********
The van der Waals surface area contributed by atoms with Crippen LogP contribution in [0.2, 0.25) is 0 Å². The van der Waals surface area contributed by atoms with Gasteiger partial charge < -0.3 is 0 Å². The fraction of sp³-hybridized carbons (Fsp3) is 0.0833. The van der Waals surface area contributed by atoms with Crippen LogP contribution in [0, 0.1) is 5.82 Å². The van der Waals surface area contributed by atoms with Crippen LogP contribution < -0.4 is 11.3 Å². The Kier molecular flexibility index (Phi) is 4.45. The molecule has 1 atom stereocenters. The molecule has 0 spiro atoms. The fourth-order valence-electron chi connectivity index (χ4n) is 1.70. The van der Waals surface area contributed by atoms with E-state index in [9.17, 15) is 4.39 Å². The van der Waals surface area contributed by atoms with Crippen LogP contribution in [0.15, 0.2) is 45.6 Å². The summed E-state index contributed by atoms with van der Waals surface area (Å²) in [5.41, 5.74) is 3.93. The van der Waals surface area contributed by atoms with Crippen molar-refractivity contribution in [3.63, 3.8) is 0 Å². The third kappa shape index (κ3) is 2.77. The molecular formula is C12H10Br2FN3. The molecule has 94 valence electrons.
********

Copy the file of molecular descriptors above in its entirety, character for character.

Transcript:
The van der Waals surface area contributed by atoms with Crippen LogP contribution in [0.2, 0.25) is 0 Å². The van der Waals surface area contributed by atoms with Gasteiger partial charge < -0.3 is 0 Å². The fraction of sp³-hybridized carbons (Fsp3) is 0.0833. The van der Waals surface area contributed by atoms with Crippen LogP contribution in [0, 0.1) is 5.82 Å². The van der Waals surface area contributed by atoms with Crippen LogP contribution < -0.4 is 11.3 Å². The Kier molecular flexibility index (Phi) is 4.45. The molecule has 1 atom stereocenters. The molecule has 0 spiro atoms. The fourth-order valence-electron chi connectivity index (χ4n) is 1.70. The van der Waals surface area contributed by atoms with E-state index in [9.17, 15) is 4.39 Å². The van der Waals surface area contributed by atoms with Crippen LogP contribution in [0.15, 0.2) is 45.6 Å². The summed E-state index contributed by atoms with van der Waals surface area (Å²) in [5.41, 5.74) is 3.93. The van der Waals surface area contributed by atoms with Crippen molar-refractivity contribution in [3.63, 3.8) is 0 Å². The third kappa shape index (κ3) is 2.77. The molecular formula is C12H10Br2FN3. The molecule has 94 valence electrons.